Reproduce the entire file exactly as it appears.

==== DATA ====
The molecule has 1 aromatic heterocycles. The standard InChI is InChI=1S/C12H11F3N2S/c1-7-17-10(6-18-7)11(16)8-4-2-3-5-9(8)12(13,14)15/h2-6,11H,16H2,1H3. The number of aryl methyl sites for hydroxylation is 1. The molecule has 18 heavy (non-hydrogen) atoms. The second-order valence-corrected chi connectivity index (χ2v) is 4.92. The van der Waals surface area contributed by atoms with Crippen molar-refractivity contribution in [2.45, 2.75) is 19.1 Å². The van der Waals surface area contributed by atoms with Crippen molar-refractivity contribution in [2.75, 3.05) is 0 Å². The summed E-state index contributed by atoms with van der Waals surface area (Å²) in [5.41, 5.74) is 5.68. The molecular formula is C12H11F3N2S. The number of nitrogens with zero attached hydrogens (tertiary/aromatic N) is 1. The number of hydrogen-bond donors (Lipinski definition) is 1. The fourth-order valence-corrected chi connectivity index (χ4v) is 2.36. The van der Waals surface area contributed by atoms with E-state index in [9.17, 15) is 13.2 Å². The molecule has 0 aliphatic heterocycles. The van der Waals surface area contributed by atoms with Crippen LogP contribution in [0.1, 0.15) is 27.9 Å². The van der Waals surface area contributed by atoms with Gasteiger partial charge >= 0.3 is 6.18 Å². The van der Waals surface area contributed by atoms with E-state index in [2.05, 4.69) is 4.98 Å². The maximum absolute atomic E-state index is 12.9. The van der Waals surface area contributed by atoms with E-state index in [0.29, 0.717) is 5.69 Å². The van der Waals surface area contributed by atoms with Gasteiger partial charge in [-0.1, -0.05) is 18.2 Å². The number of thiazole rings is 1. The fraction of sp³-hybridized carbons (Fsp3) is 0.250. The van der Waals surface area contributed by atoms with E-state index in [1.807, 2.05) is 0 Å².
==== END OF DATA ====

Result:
The molecule has 1 aromatic heterocycles. The standard InChI is InChI=1S/C12H11F3N2S/c1-7-17-10(6-18-7)11(16)8-4-2-3-5-9(8)12(13,14)15/h2-6,11H,16H2,1H3. The number of aryl methyl sites for hydroxylation is 1. The molecule has 18 heavy (non-hydrogen) atoms. The second-order valence-corrected chi connectivity index (χ2v) is 4.92. The van der Waals surface area contributed by atoms with Crippen molar-refractivity contribution in [2.45, 2.75) is 19.1 Å². The van der Waals surface area contributed by atoms with Crippen molar-refractivity contribution in [2.75, 3.05) is 0 Å². The summed E-state index contributed by atoms with van der Waals surface area (Å²) in [5.41, 5.74) is 5.68. The molecular formula is C12H11F3N2S. The number of nitrogens with zero attached hydrogens (tertiary/aromatic N) is 1. The number of hydrogen-bond donors (Lipinski definition) is 1. The fourth-order valence-corrected chi connectivity index (χ4v) is 2.36. The van der Waals surface area contributed by atoms with E-state index in [9.17, 15) is 13.2 Å². The molecule has 0 aliphatic heterocycles. The van der Waals surface area contributed by atoms with Crippen LogP contribution in [0.1, 0.15) is 27.9 Å². The van der Waals surface area contributed by atoms with Gasteiger partial charge >= 0.3 is 6.18 Å². The van der Waals surface area contributed by atoms with E-state index in [2.05, 4.69) is 4.98 Å². The maximum absolute atomic E-state index is 12.9. The van der Waals surface area contributed by atoms with E-state index in [0.29, 0.717) is 5.69 Å². The van der Waals surface area contributed by atoms with Gasteiger partial charge in [-0.1, -0.05) is 18.2 Å². The number of thiazole rings is 1. The fraction of sp³-hybridized carbons (Fsp3) is 0.250. The van der Waals surface area contributed by atoms with E-state index in [1.807, 2.05) is 0 Å².